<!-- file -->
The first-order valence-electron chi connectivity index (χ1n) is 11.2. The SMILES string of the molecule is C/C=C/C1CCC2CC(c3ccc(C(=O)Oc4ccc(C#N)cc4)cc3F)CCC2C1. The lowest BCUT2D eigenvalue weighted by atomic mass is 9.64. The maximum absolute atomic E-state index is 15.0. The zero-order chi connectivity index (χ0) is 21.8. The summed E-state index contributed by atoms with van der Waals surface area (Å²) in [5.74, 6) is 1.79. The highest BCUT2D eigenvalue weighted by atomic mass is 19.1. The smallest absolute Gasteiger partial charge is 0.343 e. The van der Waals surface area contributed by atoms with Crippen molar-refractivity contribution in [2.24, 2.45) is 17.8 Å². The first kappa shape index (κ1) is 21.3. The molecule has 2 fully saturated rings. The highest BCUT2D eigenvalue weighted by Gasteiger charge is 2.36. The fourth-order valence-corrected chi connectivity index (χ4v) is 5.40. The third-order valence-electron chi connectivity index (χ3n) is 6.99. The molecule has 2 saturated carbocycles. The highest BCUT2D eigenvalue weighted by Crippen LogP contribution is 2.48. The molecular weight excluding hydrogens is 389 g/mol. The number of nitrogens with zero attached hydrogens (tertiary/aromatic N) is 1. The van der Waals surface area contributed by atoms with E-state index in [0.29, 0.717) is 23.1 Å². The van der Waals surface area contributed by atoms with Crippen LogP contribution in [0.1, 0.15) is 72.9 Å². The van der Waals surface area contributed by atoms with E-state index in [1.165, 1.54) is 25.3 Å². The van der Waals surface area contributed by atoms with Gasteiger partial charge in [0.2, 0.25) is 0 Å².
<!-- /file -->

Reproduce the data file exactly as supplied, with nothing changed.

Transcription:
The first-order valence-electron chi connectivity index (χ1n) is 11.2. The SMILES string of the molecule is C/C=C/C1CCC2CC(c3ccc(C(=O)Oc4ccc(C#N)cc4)cc3F)CCC2C1. The lowest BCUT2D eigenvalue weighted by atomic mass is 9.64. The maximum absolute atomic E-state index is 15.0. The zero-order chi connectivity index (χ0) is 21.8. The summed E-state index contributed by atoms with van der Waals surface area (Å²) in [5.74, 6) is 1.79. The highest BCUT2D eigenvalue weighted by atomic mass is 19.1. The smallest absolute Gasteiger partial charge is 0.343 e. The van der Waals surface area contributed by atoms with Crippen molar-refractivity contribution in [2.24, 2.45) is 17.8 Å². The first kappa shape index (κ1) is 21.3. The molecule has 2 fully saturated rings. The highest BCUT2D eigenvalue weighted by Gasteiger charge is 2.36. The fourth-order valence-corrected chi connectivity index (χ4v) is 5.40. The third-order valence-electron chi connectivity index (χ3n) is 6.99. The molecule has 2 saturated carbocycles. The highest BCUT2D eigenvalue weighted by Crippen LogP contribution is 2.48. The molecular weight excluding hydrogens is 389 g/mol. The number of nitrogens with zero attached hydrogens (tertiary/aromatic N) is 1. The van der Waals surface area contributed by atoms with E-state index in [0.29, 0.717) is 23.1 Å². The van der Waals surface area contributed by atoms with Crippen LogP contribution in [0.1, 0.15) is 72.9 Å². The van der Waals surface area contributed by atoms with E-state index in [1.165, 1.54) is 25.3 Å². The van der Waals surface area contributed by atoms with Gasteiger partial charge in [0.2, 0.25) is 0 Å².